In 2000, I had the pleasure of listening to a speech by Ken Dryden, who had been goalkeeper for Cornell University when it was the NCAA Ice Hockey Champion in the 1960s. Ken Dryden then was a goalkeeper in the National Hockey League for eight years. Then president of the Toronto Maple Leafs, and he’s a lawyer.
Ken Dryden said that the greatest lesson of sport is that most things go wrong; in fact, that they almost always go wrong. He said he’s seen dozens of coaches on hundreds of occasions diagram plays in the locker room where every defender is blocked just so and every pattern is executed perfectly.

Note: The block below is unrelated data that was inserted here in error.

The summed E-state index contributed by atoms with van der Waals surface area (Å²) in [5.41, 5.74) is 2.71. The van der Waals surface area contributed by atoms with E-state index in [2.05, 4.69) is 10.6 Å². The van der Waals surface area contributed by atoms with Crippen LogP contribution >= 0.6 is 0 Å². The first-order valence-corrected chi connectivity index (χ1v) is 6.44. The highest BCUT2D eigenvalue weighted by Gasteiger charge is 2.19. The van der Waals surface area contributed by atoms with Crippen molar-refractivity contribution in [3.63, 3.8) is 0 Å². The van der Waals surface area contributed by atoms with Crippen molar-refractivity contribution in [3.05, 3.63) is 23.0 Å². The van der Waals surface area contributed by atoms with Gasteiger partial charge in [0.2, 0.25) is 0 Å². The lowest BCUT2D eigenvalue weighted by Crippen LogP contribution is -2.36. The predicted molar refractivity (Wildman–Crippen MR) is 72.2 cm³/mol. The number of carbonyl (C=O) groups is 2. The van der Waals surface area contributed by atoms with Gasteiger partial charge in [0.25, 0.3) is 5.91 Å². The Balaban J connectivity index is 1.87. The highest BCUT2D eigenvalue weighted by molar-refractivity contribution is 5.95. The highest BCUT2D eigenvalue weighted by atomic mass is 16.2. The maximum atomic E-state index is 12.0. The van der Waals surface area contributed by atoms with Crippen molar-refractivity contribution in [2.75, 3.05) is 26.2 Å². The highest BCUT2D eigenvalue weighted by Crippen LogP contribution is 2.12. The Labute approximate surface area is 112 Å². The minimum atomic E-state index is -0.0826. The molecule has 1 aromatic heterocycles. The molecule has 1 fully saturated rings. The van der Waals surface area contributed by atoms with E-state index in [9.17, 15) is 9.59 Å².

But what you learn in competition, said Dryden, is that the plans almost always go awry, that the patterns almost always break down. What you learn in competition is to not get upset, but to improvise and find another way to get the puck in the goal or the ball in the net.
What happens to the high school student, asked Dryden, who doesn’t play sports in high school and who gets all A’s, a 4.3 grade point average on a 4 point scale, 100 percent on test scores all the time, who never has anything go wrong? What happens to that student in college when he or she gets 90 percent, or 80 percent, or worse. What happens to that student when something goes wrong in life?
Dryden concluded that sport is not frivolous, it’s another way to learn.